Gary Strachan – "Write" Said Fred

Off The Wall Essays From Deep Within A Capricious Mind

Candour

In recent years I’ve embraced a more contrarian nature than previously adopted during earlier adult life. Middle-age granting me the wisdom that staying true to my beliefs were an infinitely preferable bedfellow to compromising principles to curry favour. The latter displays of appeasement frustratingly occasionally granted to people completely unworthy of my respect.

My former behaviour manifesting from a misguided belief I was following a laudable strategy to improve/maintain popularity. A path I now know to be bereft of dignity and utterly contemptible, selling my true capabilities short as I fought to keep my head above water within many aspects of my existence.

A flawed approach that contributed to the exact opposite occurring. Leaving me on a solitary path, eventually leading to residing in a gutter of self-loathing perpetuated by the erratic mind games born from suffering a depressive disorder.

Occasionally taking yourself outside of your comfort zone a worthy advocacy, however if you remain constantly out of that zone you’re in big trouble, as I found out to my cost.

I recently read a quote from the late rock star David Bowie in which he posited “Ageing is an extraordinary process where you become the person you always should’ve been.” An adage I related to after becoming aware I’d many capabilities and wasn’t the skill-less buffoon my capricious mind had wrongly led me to belief for many years.

This realisation of my many capabilities unearthed by the self-counselling of starting to write a daily blog, setting up my own website and revelation of previously veiled awareness of my physical and mental wherewithal. My newly held notions leading to the conclusion I’d arrived at the person I always should’ve been, as relayed by Bowie in the adage above.

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Am I angry with myself for previously concentrating solely on my flaws at the expense of the many good things I did and was capable of? – Damned right I am, but on the flip side I’m pleased I got to this stage of self-awareness eventually. Better late than never I suppose.

Don’t get me wrong, I remain fully aware I’m still a deeply flawed individual. Thankfully for my sanity, though, that doesn’t gnaw away at me anymore as it did five years ago. I accept it as part of life, instead attempting to focus on the positive behavioural traits of GJ Strachan.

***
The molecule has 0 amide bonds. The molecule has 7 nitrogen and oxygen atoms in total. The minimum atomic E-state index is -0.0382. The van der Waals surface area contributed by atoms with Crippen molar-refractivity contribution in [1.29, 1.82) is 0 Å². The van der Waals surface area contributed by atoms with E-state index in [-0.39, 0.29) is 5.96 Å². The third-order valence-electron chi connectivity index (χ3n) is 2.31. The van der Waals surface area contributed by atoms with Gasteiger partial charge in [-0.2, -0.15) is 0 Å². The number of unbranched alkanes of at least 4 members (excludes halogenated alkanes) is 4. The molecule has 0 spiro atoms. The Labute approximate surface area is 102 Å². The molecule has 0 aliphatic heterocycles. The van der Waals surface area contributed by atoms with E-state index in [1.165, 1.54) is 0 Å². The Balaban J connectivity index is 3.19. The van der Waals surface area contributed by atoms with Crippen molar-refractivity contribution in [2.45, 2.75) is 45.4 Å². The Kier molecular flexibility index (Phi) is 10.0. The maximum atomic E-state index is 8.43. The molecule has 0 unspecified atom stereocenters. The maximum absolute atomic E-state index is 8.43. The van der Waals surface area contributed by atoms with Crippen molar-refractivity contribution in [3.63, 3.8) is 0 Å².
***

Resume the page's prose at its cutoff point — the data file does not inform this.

I’m immensely proud of the fact I’ve adopted a self-help and growth strategy to confront my mental demons. A rehab path which saw me start penning the aforementioned blog which I published on a website I set up, along with undertaking around fifty separate instances of voluntary work. Just a few of my undertakings that’ve helped increase my feeling of self-worth.

Earlier in the year someone mentioned that I’ve only been able to undertake the above cathartic strategy as I’ve not been working full-time like they have. A statement that of course bears a great deal of truth.

That being said though I’d argue that, despite my benefit of time unavailable to the majority of people in adulthood, it’s to my credit I avoided the wallowing in self-pity option, a strategy that wouldn’t have born any mental recovery mileage. Instead choosing to adopt the tougher and more fruitful path of spending thousands of unpaid hours writing and undertaking voluntary work for cancer charities.

After my heart attack in January this year, someone asked if I’d been scared of dying during the incident. I’d imagine a fairly common question directed at those who’d suffered cardiac arrest. My response was that I wasn’t scared of dying (after all I’d be unaware I was dead), but had been terrified I’d not get a few more years to undertake the skills I’d hidden for so much of my existence. Pastimes that finally restored the self-worth that’d evaded me for decades.

Some may deem my candour in this blog to be excessive. My locutions ill-judged, exhibiting weakness and/or the undignified exposure of elements of my life that should remain guarded. On the contrary, I deem full disclosure/admission of flaws and actions to mitigate them as highly therapeutic in the fight with mental illness.

Prior to concluding this monologue, the message I’m attempting to convey within this piece is aimed at people struggling with similar self-esteem issues I’d experienced. To those I’d advocate you put your faith in Bowie……. Well, his observations on the ageing process anyway. As great as the song below is, I’d not put a lot in store to it’s lyrics; especially the bit about Mickey Mouse growing from a cow!

 

Categories: Blogs, depression, family, health/medical

Tags: , , , , , , ,

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